In FIG. 2, the vertical axis represents reflection coefficients while the horizontal axis represents the number of times of bending. As is apparent from FIG. 2, in the case of the coaxial cable in which the inner conductor is a straight tube, that is, P1 /P2 =∞, the variation in impedance due to the bending is large although a large wall thickness was employed and, significantly, the reflection coefficient increased abruptly when the number of times of bending exceeded ten. For a coaxial cable having a pitch ratio P1 /P2 =0.8, the reflection coefficient was stable while the number of times of bending was relatively small but increased abruptly when the number of times of bending was about eight. However, for coaxial cables having pitch ratios P1 /P2 of approximately 1.0, the reflection coefficients did not increase abruptly even when the number of times of bending exceeded ten. That is, the impedance did not change greatly.

Further, the same experiments were conducted by using various kind of cables having different spiral pitch P3 with one another. According to the experiments, it was found that the most stabilized reflection efficiencies are obtainable to reduce impedance change due to bending under the following condition:

P1 ≈P2 ≈(1/N)P3 (N: integer)

The reflection coefficient can be provided within the hatching shown in FIG. 2. Therefore, desirable coaxial cable is obtainable relative to the bending by setting the corrugation pitch P1 of the corrugated inner conductor substantially equal to the corrugation pitch P2 of the corrugated outer conductor and by setting the spiral pitch P3 of the insulation rib equal to an integer multiple of P1 and P2.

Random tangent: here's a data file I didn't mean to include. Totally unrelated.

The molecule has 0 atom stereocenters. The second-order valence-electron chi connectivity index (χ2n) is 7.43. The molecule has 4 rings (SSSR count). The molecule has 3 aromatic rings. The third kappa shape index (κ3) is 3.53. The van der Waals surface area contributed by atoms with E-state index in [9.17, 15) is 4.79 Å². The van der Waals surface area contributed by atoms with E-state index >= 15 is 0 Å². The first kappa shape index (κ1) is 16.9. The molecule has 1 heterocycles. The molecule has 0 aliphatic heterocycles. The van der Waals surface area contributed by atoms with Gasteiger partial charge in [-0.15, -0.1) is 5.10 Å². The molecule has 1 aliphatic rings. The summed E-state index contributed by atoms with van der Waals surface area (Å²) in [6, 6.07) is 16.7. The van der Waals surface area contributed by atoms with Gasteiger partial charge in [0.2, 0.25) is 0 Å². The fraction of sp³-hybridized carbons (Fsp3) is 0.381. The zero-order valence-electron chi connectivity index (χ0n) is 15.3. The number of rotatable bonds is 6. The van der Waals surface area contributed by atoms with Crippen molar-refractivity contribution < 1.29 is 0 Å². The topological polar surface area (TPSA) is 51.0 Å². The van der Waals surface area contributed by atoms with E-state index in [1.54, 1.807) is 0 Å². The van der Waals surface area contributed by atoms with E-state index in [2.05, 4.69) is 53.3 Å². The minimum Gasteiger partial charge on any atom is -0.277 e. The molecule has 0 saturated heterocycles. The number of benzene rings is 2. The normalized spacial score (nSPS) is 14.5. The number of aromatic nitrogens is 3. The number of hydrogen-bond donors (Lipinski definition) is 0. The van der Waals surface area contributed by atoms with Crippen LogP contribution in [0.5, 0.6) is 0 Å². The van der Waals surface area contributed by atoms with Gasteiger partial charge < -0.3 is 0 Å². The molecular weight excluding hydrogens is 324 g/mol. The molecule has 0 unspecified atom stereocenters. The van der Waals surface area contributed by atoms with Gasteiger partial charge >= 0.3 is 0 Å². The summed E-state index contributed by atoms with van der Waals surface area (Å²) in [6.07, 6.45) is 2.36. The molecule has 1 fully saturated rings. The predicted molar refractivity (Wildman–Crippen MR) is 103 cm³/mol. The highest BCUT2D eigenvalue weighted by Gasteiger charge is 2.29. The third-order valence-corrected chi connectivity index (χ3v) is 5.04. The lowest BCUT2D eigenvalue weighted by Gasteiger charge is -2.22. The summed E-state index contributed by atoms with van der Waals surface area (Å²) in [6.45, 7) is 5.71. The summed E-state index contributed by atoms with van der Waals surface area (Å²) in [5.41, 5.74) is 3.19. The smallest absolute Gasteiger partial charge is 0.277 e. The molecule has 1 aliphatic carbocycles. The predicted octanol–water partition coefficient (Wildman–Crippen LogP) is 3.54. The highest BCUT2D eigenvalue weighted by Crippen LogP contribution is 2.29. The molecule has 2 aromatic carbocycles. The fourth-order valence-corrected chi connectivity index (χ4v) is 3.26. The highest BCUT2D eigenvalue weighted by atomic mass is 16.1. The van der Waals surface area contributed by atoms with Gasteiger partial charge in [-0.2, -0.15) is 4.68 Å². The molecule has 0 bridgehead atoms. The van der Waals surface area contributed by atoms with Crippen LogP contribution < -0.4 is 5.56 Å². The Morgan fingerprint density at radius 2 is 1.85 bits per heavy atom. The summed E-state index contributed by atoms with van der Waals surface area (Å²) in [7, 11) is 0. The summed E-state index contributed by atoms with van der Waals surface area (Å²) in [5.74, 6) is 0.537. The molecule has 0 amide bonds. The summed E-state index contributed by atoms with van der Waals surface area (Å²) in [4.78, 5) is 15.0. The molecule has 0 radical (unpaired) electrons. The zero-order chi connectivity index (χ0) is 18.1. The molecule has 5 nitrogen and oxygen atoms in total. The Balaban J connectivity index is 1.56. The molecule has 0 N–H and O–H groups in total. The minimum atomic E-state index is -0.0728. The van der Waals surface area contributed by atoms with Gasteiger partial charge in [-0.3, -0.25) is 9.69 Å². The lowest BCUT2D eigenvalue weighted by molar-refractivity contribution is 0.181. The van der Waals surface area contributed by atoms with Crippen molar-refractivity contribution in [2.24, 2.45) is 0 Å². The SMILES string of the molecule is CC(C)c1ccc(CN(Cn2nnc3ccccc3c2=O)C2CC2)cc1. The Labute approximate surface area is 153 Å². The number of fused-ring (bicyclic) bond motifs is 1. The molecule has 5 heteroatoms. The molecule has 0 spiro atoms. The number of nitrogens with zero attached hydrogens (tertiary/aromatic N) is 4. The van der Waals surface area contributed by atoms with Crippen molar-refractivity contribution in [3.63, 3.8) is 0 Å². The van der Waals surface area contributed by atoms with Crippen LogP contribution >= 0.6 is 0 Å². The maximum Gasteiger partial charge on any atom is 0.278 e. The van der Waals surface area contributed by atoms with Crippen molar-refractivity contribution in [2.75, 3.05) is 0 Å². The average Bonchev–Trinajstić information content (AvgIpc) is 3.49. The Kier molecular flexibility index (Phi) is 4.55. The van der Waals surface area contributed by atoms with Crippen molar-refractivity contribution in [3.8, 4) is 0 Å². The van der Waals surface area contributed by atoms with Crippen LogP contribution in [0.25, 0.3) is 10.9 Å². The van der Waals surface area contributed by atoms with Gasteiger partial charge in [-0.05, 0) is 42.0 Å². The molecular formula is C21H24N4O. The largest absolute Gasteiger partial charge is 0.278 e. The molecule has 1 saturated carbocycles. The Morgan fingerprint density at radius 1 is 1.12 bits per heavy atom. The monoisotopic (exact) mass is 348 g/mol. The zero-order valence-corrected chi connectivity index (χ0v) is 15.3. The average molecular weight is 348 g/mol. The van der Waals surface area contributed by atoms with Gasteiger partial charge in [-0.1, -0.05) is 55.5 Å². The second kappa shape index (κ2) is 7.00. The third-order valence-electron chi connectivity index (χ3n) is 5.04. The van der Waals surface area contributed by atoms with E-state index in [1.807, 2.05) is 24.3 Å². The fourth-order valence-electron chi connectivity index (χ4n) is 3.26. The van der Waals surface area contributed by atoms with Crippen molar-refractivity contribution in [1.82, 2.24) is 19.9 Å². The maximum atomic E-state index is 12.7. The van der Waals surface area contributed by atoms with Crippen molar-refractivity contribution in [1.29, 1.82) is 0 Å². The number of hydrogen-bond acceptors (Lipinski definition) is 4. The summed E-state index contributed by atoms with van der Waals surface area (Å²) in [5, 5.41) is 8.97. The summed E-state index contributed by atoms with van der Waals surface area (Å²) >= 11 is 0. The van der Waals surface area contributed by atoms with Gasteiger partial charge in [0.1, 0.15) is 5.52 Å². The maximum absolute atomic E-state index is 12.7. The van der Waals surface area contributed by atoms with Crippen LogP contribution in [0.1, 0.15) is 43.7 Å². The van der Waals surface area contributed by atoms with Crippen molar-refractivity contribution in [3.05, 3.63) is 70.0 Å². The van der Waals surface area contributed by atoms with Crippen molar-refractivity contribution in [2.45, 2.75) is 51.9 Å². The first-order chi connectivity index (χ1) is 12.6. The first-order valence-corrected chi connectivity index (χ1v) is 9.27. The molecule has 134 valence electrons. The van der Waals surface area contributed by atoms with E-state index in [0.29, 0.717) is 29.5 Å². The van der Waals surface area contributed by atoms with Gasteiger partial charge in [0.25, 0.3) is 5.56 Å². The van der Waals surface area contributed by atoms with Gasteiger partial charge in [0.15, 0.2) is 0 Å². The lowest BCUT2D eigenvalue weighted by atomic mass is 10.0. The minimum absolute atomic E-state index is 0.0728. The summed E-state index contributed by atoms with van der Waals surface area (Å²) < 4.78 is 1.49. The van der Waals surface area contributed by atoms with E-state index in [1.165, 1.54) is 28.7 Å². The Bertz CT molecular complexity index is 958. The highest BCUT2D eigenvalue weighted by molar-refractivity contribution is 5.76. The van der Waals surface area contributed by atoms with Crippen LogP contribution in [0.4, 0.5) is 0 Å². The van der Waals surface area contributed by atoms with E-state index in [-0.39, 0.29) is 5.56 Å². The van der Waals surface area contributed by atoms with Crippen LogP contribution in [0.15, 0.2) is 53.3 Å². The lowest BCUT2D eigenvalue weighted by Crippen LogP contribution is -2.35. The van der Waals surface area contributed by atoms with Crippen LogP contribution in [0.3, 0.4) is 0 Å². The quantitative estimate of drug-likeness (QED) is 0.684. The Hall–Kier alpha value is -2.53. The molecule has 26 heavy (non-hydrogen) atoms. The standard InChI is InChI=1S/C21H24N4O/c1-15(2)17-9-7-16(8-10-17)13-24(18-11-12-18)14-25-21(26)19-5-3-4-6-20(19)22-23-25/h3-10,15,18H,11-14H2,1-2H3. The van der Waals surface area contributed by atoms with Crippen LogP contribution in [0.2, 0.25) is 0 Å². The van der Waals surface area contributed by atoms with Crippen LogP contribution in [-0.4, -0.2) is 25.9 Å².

In summary, a coaxial cable which maintains stable characteristics against bending is obtained by setting the pitch ratio P1 /P2 to 0.9 to 1.2. In addition, if the insulating rib and the insulating tube of the tubular insulating member are made of high density polyethylene and low density polyethylene, respectively, a coaxial cable is obtained which has even greater stability of electrical characteristic against bending and which has a high flexibility. That is, the coaxial cable can be bent with a smaller force. For instance, the required bending force is reduced to 80% of the force which is necessary to bend a coaxial cable in which all the insulating material thereof is high density polyethylene.

It is well known in the art that a coaxial cable having a corrugated inner conductor is more flexible and more stable against bending. In view of the above-described experimental results, it can be said that, among the factors relating to the inner and outer conductor corrugations, the most significant factor in the improvement of the bendability of coaxial cable formed as a compound member composed of an inner conductor, insulating member, outer conductor and protective sheath is the mutual relationship of the corrugation pitches of the inner and outer conductors and the spiral pitch of the insulation rib. In corrugating a metal tube, the relationship between the pitch and depth of corrugation is most important in determining the mechanical characteristics of the cable. Accordingly, this principle is applied to the manufacture of coaxial cable of the invention.

When the coaxial cable is bent, the inner conductor has a smaller curvature than the outer conductor. In addition, the inner conductor is smaller in size than the outer conductor. Accordingly, the inner conductor is more stable against mechanical deformation than the outer conductor. Thus, the corrugation pitch of the inner conductor may be larger than the corrugation pitch which was employed in prior art constructions. That is, the corrugation pitch for the inner conductor should be selected so that the inner conductor is mechanically stable against bending of the coaxial cable. Decreasing the corrugation pitch is not always effective in improving the bendability as it is also necessary to take into consideration the hardening which occurs in corrugation.